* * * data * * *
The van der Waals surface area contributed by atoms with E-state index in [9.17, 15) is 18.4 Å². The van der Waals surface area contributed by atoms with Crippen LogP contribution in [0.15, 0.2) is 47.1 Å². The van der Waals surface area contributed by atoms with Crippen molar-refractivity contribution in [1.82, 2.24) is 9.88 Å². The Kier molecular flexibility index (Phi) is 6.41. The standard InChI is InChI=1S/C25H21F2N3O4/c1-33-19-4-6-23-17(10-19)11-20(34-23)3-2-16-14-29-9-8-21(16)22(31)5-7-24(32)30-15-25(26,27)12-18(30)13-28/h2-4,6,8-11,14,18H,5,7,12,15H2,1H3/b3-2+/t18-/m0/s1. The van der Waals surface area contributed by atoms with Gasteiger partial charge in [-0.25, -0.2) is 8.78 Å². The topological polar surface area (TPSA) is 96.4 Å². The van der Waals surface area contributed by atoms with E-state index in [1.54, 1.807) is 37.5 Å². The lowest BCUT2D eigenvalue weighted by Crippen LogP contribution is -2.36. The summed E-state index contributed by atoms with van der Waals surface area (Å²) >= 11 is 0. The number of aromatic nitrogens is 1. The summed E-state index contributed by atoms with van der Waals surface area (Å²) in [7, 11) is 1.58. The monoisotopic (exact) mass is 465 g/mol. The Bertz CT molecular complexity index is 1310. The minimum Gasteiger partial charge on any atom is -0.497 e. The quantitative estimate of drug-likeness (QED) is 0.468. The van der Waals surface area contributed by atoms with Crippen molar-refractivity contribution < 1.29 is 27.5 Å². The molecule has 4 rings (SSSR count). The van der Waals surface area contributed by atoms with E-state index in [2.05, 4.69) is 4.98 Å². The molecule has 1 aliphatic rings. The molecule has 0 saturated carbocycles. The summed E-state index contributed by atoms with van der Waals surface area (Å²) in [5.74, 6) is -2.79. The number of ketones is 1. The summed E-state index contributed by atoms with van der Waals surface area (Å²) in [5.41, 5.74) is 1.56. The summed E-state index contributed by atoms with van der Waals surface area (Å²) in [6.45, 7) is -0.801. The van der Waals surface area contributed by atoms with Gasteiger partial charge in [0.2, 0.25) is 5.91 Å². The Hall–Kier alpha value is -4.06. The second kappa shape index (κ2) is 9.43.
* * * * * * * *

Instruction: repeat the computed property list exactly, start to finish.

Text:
The van der Waals surface area contributed by atoms with E-state index in [9.17, 15) is 18.4 Å². The van der Waals surface area contributed by atoms with Crippen LogP contribution in [0.15, 0.2) is 47.1 Å². The van der Waals surface area contributed by atoms with Crippen molar-refractivity contribution in [1.82, 2.24) is 9.88 Å². The Kier molecular flexibility index (Phi) is 6.41. The standard InChI is InChI=1S/C25H21F2N3O4/c1-33-19-4-6-23-17(10-19)11-20(34-23)3-2-16-14-29-9-8-21(16)22(31)5-7-24(32)30-15-25(26,27)12-18(30)13-28/h2-4,6,8-11,14,18H,5,7,12,15H2,1H3/b3-2+/t18-/m0/s1. The van der Waals surface area contributed by atoms with Gasteiger partial charge in [-0.25, -0.2) is 8.78 Å². The topological polar surface area (TPSA) is 96.4 Å². The van der Waals surface area contributed by atoms with E-state index in [1.54, 1.807) is 37.5 Å². The lowest BCUT2D eigenvalue weighted by Crippen LogP contribution is -2.36. The summed E-state index contributed by atoms with van der Waals surface area (Å²) >= 11 is 0. The number of aromatic nitrogens is 1. The summed E-state index contributed by atoms with van der Waals surface area (Å²) in [7, 11) is 1.58. The monoisotopic (exact) mass is 465 g/mol. The Bertz CT molecular complexity index is 1310. The minimum Gasteiger partial charge on any atom is -0.497 e. The quantitative estimate of drug-likeness (QED) is 0.468. The van der Waals surface area contributed by atoms with Crippen molar-refractivity contribution < 1.29 is 27.5 Å². The molecule has 4 rings (SSSR count). The van der Waals surface area contributed by atoms with E-state index in [2.05, 4.69) is 4.98 Å². The molecule has 1 aliphatic rings. The molecule has 0 saturated carbocycles. The summed E-state index contributed by atoms with van der Waals surface area (Å²) in [5.74, 6) is -2.79. The number of ketones is 1. The summed E-state index contributed by atoms with van der Waals surface area (Å²) in [5.41, 5.74) is 1.56. The summed E-state index contributed by atoms with van der Waals surface area (Å²) in [6.45, 7) is -0.801. The van der Waals surface area contributed by atoms with Gasteiger partial charge in [0.2, 0.25) is 5.91 Å². The Hall–Kier alpha value is -4.06. The second kappa shape index (κ2) is 9.43.